The first thing we did upon arrival was head for the Dachau Concentration Camp, an incredibly moving, and haunting, experience. We showed up and it was this desolate open field with bare concrete houses—rows and rows where 26 houses used to be, but now only 2 are left standing. Each house was supposed to hold about 200 people each, but ended up holding up to 2,000 each. The gas chamber and crematorium were just unbelievable. But then, in the back of the camp, there’s this line of magnificent modern buildings, all right in a row: Protestant Church, Roman Catholic, Russian Orthodox, Jewish Temple, and a convent. They had almost no angles in the architecture, and some of them no doors, so they just envelop the beholder with these gorgeous sky spaces. The modern religious structures were a cool way of acknowledging the destruction, while also pointing people in a hopeful direction.
And then, throw Oktoberfest into the mix, where millions of people gather every year over the course of 4 weekends to drink (arguably) the best beer in the world. The fest was nothing short of insane--just a massive amusement park surrounded by these Gothic churches (you can see what I'm talking in about in the photo below).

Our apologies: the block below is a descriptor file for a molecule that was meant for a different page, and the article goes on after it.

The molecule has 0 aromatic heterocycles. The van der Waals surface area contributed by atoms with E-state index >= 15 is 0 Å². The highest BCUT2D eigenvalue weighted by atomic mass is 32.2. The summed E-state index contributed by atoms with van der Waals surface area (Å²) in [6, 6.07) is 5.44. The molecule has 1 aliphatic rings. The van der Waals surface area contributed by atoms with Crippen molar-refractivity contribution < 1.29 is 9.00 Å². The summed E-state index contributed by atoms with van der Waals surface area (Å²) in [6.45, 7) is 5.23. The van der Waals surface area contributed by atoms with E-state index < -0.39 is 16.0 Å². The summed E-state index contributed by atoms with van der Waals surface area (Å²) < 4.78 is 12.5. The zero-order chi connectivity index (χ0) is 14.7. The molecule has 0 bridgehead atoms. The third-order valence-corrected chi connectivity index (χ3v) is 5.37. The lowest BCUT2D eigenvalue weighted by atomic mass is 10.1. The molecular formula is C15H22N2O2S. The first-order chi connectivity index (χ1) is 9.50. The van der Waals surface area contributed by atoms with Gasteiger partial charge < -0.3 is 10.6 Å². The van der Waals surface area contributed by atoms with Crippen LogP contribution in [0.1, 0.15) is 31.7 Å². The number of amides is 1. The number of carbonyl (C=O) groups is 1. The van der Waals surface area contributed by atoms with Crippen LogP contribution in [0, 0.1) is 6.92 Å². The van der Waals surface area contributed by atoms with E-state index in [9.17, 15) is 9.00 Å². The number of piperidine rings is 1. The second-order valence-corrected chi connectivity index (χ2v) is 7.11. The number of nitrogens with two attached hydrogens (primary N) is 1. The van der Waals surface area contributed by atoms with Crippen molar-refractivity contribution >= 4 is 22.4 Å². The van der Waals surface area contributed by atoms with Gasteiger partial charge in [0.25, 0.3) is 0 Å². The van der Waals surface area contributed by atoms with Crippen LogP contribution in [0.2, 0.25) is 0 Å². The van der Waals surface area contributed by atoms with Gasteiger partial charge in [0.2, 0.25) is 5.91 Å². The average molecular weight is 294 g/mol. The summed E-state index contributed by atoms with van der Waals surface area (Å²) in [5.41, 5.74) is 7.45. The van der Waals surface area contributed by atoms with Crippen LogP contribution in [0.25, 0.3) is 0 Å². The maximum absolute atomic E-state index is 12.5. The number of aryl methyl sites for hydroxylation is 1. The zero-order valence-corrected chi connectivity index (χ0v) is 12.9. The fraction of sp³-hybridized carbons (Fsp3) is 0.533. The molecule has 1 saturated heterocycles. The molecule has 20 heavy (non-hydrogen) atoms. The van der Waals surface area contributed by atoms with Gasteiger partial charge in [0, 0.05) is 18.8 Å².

As for the beer, there are tons of these massive buildings called "tents", where people wait in line for hours outside just to get a table, and then stay there all day. Each tent serves one kind of beer, and snacks galore. German food is hearty and heavy--the best things we had were massive pretzals and currywurst (a huge bratwurst with curry sauce and a homemade bun--yum). The first day in the park, we thought that surely it couldn't be that hard to get a table. We were very wrong--if you don't go early, it's nearly impossible. We finally found a spot in a biergarten outside, and then made a plan for the following day.
Saturday, Jimmy and I got up at 5am, and waited through the sunrise outside one of the beer tents, alongside thousands of other people. Luckily, we got a table this time. There we were, at 9 in the morning, sitting at a long table in between some other American college students and a group of Italians, all clinking our beer mugs. Absurd, and also a blast. We chatted with people around us, literally from all over the world, and used excessive hand motions to overcome the language barriers. By 2pm, we called it quits, relinquished our table, and headed back to the hostel to sleep. Oktoberfest? Check.
One recurring theme that I trying to adjust to while abroad is the lack of control that I have--even with immense planning, over and over again I encounter things that I did not want to happen, that I would have planned differently had I known, etc.
Jimmy and I took a bus back from Munich to Rome, which unbeknownst to us, arrived to Rome at 2am. The last train from Rome to Orvieto is at 11pm. We waited 4 hours for a 6am train, eating tiramisu Mcflurry's in a 24-hour McDonald's, and then went to class. I would have planned this differently.
But each time I travel, I learn to look at certain details that might pass me by the first time. Some lessons are more painfully learned, perhaps...
The farther I go, the deeper the sigh as I return to Orvieto.